My friend Taylor Dunham is the one that my professional peer group always goes to for health insurance information and advice. She is a triathlete, vinyasa yoga and Yoga Tune Up® teacher, running coach, daughter of a doctor, and survivor of eight major surgeries – both planned and emergency. (In the above photo from last year a group of us had a dinner party in her bedroom while she was recovering from knee surgery.) Basically, this woman knows her way around the insurance industry.
Plus she is balanced, thoughtful and reliable in times of stress and crisis… she was a wonderful source of support during the rather unsettling weeklong cadaver dissection lab we did together. (Equal gratitude to her steady reassurance and Dunkin’ Donuts chocolate Muchkins for helping get me through that week.)
Taylor has studied the ins and outs of Obamacare, the way Cobra works, done the math on premiums and deductibles. She understands all those things that make me want to stick my fingers in my ears and say “la la la la la….” ad nauseam to block out the world and deny the fact that I live in a vulnerable human body.
Last year when the coverage plans at Equinox were rapidly changing, leaving many of us without a reliable insurance option, she was all over it. She was doing the math, getting on the phone with HR, spending hours of her time drafting detailed emails… she was doing all the stuff that most of us wouldn’t bother doing because it’s just too overwhelming and feels impossible to take on.
Finally, after making little progress in her ongoing attempts to have a conversation with upper management, she stopped trying. Then just this week an article came out on Bloomberg.com entitled Equinox Is Slashing Health Coverage for Its High-Priced Trainers… And it’s not Obamacare’s fault, which she re-posted, in addition to speaking up about her frustrating experience.
In a post on Facebook, Taylor recounted her thwarted experience seeking support, enumerated the increased financial and health risks with the changed coverage, noted that yes all this is completely legal, and stated her opinion: “I find it appalling and insulting that Equinox expects us to sit back and accept this as the new standard.” You can see Taylor’s post here.
I cannot personally vouch for the information in the Bloomberg article. I am not writing this post to weigh in on whether Equinox made a just choice in changing their health coverage plans. EQX has been a wonderful employer to me and this is an issue that I’ve chosen to avoid by bowing out of attempting to be covered through them anymore (although the fact that they had such unusually excellent coverage for yoga teachers was one of the main reasons I prioritized employment with them – my dad was so proud about that).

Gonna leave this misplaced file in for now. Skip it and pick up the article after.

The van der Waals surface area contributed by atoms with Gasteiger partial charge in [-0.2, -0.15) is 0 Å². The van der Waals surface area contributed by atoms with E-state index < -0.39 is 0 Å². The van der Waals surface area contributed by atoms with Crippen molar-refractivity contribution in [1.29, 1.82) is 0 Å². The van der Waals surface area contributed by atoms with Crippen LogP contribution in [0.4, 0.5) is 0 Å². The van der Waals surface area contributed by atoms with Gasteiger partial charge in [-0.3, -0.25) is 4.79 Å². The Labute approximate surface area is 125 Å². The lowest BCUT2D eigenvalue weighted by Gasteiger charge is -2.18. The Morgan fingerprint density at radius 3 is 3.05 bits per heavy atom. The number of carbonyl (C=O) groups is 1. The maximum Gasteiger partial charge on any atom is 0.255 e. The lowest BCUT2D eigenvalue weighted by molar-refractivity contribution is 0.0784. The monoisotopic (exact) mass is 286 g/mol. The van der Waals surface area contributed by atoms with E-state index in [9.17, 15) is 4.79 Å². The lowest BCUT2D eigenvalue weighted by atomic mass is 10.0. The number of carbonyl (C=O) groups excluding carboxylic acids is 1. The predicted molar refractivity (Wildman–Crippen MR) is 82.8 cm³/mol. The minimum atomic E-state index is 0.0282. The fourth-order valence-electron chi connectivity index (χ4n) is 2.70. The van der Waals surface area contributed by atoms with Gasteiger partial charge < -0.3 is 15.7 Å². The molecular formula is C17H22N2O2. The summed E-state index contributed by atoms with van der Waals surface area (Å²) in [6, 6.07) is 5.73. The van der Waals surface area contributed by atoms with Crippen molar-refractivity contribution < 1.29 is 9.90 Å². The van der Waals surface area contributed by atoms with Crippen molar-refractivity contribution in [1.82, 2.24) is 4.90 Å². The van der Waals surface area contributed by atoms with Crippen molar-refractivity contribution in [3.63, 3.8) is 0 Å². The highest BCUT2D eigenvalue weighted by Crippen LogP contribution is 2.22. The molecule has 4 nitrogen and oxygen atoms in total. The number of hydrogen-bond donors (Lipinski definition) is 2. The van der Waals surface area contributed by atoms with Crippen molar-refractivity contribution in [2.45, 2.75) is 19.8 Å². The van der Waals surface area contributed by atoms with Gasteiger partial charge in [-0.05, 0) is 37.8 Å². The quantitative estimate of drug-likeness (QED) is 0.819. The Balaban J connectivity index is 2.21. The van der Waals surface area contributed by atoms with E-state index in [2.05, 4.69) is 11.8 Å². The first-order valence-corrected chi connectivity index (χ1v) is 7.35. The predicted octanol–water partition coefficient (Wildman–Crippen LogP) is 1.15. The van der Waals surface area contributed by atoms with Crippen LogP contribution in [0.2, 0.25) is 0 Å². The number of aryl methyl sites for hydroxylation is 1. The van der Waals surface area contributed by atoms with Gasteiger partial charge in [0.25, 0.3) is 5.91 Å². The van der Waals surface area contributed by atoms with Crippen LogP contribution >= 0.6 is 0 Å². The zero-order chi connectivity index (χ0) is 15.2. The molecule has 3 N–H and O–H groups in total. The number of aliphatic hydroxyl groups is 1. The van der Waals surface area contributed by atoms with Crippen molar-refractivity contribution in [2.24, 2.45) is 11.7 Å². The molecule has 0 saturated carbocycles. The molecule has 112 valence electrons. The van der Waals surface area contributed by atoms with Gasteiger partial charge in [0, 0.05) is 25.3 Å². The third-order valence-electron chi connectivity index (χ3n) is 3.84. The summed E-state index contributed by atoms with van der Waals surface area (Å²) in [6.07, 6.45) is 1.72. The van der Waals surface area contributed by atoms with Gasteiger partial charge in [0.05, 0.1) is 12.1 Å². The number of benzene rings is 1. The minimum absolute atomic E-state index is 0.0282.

As I said, I’m the type who will more likely get overwhelmed by the fine print than assert myself on a topic this complicated. (I’ve been haggling with the NY Health Office about my own new insurance since I lost mine through EQX and I’m not really clear if I’m covered or not – note to self: call again today… ugh.)
But I do want to shout BRAVO to Taylor, who is willing to speak up about an issue this big that she has researched in-depth and feels passionately about. It is scary to say something publicly about your employer. But sometimes it is only through throwing up a flare, that you finally get some attention from the higher-ups. The communication might be rocky, but a conversation can start.
Our new government administration in the U.S. seems like it will be more in the bent of steam-rolling dissenters than sitting down for win-win conversations with the “little guys.” It is an important time for individuals who are members of big, changing systems, who have strong feelings about relevant issues, to do the research and make their voices heard… even if you’re quaking in your boots a little.
I believe that Equinox, as a system, has an essentially compassionate soul that wants to serve humanity’s growth and evolution. It is a system that has been co-created by passionate, forward thinking individuals, on all levels. That’s why I take pride in working there. That’s why I’m excited to see how Taylor’s new attempts at communication will pan out… whether or not insurance options will ever shift back in our favor.
As time marches on, I hope that each of us has the courage to be the little guy with the loud voice. Follow your instincts, tune in to your values, do your research, and say something. Not in a snarky way. Just in a straight-up educated way.
It’s not the end of the world to disagree… and there is no cosmic right and wrong or good and evil. This is how life works… we disagree, we haggle, we reach out, we push back, we see each other, we meet, we evolve.
Like Taylor, start by seeking answers and support from within the system. If you can’t get through and it’s truly important to you, risk speaking out. The “higher-ups” are people too, and once we chip through our assigned roles a little, I believe we all want to meet in a mutually respectful heart-to-heart manner.
Cool people live their values. And living a value-based life is an essential aspect of the Equinox brand, messaging and marketing… and Taylor’s bold embodiment of her own badassity.